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HomeBeefJoe Melody: Farming a 180-cow dairy herd and 20 pedigree sucklers
Conor Halpin
Conor Halpin
Journalism intern.
Reading Time: 5 minutes

Joe Melody: Farming a 180-cow dairy herd and 20 pedigree sucklers

Joe Melody (31), runs a fourth-generation dairy and suckler enterprise in Co. Clare with his parents, JJ, and Ann, owning 360-acres plus leased land. The Melodys considered expansion to be one of the most viable options in 2013.

Firstly, how long have you been farming Joe Melody?

My family instilled farming from a young age, especially my father, whom I have worked with eleven years full-time. We are known for pedigree cattle, as my great-grandfather had pedigree Shorthorns on his farm with grandad using Angus and Hereford. My father and uncle had a considerable Charolais, Limousin and Angus herd with the dairy farm.

Did you study agriculture in college?

I educated in Pallaskenry Agricultural College, achieving an advanced dairy management certificate, which I completed 2011. Farm placement with Sean Bugler, a large herd in Scariff, was a big part of my life, advising me on the technical aspects.

What does your farming enterprise comprise?

I increased the herd gradually from 2013 to 140 cows in 2020. It was the most logical step for a two-person farm operation when I returned. We milk a combination of Holstein-Friesian and British Friesian. 180 cows are on the farm this spring with the addition of home-bred heifers; I dried all off in the first week of December.

We have 20 pedigree Charolais, Limousin and Hereford cows with bulls sold for breeding locally. My father and uncle were among the first to farm the Charolais breed in Ireland.

When does calving taking place?

Calving happens from January 23rd with the bulk in February. Last year, we had an 80% six-week spring calving rate, with improvements hoped this year. I AI alongside the Hereford bull. Milking is twice-a-day during calving to enable robust calving early to turn grass into milk solids.

Beef bulls from overseas with smaller star ratings proved well. We look for easy calving, good physicality, and progeny. It is a commercial operation looking for easy care, comfortable calving with adequate capacity production on the dairy front.

In 2020, we simplified by selling calves. As the numbers increased, we extracted from the dairy herd. I can scale calving and plan up. I keep Friesian replacement heifers at twenty-one to twenty-four months.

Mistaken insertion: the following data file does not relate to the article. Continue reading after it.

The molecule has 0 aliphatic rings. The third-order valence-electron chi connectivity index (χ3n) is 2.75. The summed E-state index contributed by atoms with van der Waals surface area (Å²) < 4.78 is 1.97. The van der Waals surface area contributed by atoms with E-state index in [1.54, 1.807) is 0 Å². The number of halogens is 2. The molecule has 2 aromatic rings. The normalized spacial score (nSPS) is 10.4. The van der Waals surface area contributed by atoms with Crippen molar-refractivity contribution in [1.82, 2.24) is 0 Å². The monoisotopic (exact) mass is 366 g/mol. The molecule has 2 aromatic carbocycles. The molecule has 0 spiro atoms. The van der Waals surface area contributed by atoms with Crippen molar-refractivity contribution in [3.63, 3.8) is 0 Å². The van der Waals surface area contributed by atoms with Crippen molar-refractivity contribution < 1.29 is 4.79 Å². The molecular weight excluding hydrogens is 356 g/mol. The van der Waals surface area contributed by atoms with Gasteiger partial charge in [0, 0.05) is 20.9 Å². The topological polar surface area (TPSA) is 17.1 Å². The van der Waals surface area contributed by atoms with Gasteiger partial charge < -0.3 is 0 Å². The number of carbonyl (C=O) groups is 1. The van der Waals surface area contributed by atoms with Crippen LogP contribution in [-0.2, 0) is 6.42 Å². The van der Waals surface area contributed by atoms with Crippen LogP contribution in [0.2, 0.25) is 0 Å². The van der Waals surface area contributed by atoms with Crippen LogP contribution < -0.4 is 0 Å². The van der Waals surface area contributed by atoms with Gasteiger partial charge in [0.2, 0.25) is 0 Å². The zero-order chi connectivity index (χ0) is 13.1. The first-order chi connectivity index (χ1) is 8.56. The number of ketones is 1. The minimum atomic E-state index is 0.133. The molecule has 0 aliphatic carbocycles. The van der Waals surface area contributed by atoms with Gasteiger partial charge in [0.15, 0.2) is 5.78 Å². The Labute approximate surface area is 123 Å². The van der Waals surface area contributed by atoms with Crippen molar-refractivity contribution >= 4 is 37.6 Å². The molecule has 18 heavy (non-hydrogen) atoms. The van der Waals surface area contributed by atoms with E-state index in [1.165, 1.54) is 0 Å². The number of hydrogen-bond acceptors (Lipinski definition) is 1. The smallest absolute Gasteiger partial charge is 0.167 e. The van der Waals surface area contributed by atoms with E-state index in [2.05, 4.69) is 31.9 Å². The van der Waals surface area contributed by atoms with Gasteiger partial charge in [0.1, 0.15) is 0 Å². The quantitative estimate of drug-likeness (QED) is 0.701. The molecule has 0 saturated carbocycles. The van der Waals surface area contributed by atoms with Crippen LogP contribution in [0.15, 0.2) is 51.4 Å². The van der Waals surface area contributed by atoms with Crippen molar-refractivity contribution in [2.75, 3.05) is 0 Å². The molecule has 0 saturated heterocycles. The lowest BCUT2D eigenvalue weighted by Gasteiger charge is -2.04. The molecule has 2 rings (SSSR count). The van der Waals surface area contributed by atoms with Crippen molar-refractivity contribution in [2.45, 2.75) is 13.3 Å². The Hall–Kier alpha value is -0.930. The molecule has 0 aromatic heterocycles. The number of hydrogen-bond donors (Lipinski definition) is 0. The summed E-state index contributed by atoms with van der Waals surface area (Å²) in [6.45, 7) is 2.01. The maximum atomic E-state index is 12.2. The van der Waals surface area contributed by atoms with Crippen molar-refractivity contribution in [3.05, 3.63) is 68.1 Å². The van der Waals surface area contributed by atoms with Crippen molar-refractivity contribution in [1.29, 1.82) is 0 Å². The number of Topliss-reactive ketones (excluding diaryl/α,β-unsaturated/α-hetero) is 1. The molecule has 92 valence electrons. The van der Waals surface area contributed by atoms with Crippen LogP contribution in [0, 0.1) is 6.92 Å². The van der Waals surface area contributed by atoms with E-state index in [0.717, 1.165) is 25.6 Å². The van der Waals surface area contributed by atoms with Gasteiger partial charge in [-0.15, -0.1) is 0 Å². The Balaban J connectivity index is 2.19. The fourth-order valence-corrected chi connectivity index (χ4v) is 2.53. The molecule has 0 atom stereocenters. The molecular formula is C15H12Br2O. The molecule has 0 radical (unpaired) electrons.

Joe Melody, dairy cows, dairy farming, field, nature, countryside,

What grazing system used on the farm?

Grasstec created a basic grazing plan during expansion, advising roadways and paddock system. Dividing out wire is difficult with younger cows; I will lift wires soon.

The PBI app is crucial to measure, cut and weigh grass on the farm weekly, twice weekly at the season’s peak. It provides simulations and predictions for feeding; it can be labour intensive.

What type of milking parlour do you have?

In 2014, we upgraded from a six-unit to a sixteen-unit Gascoigne Melotte parlour. Life is comfortable, less time needed, a higher quality of life. I would have gone with the twenty-unit milking parlour; you would never regret it.

What is the housing system used on the farm?

In August and November, we use a flexible system called set aside grazing. It is weather-dependent.

In 2018, we built a 55-cubicle shed and heifers are winter grazed with space for 70 cows before the construction of the new shed. Another cubicle shed is in the planning.

Dry cows make space for the in-calf animals in cubicles. We built a buffer feed area behind the sheds and milking parlour in 2020, allowing for all milking cows to eat zero grazed grass in the event of a drought. It seems to work with concrete expenses not immediate in a growing herd.

Furthermore, what discussion groups and breed societies is Joe Melody a member of?

I am a member of the Bunratty Dairygold Discussion Group and East Clare Grass group. Both are fantastic groups of people; you cannot buy a glorious experience. I am one of the youngest participants in the Dairygold group.

Francis Clune, East Clare Grass Group, shows his knowledge by advising us on his farm. We have a tremendous agricultural advisor, Aidan Bugler.

Also, we are members of the Irish Charolais, Irish Hereford and Irish Limousin societies which play a significant part in many great friendships; dad is hugely passionate. Shannon Florence won national Charolais show title two years consecutively and Tullamore Show. It is a highlight of our showing career.

What challenges has the global pandemic brought?

In February and March, we were reluctant, but cattle prices and dairy rallying positively as the year concluded. It is a testament to the cooperative model and supply chain. The industry should be proud of a well-balanced product mix.

Why is Joe Melody passionate about dairying and food?

Dairying and making the food edible are crucial because of its seasonal routine of tasks the enterprise has twice a day milking. Dairying has a positive outlook with the population needing a food supply.

Finally, what advice would you give to fellow farmers?

Build on your strengths, know your weaknesses, hire people in that area.

Mentors are essential at the end of the phone. A discussion group model helps focus while using a profitable business and financial advisory team.

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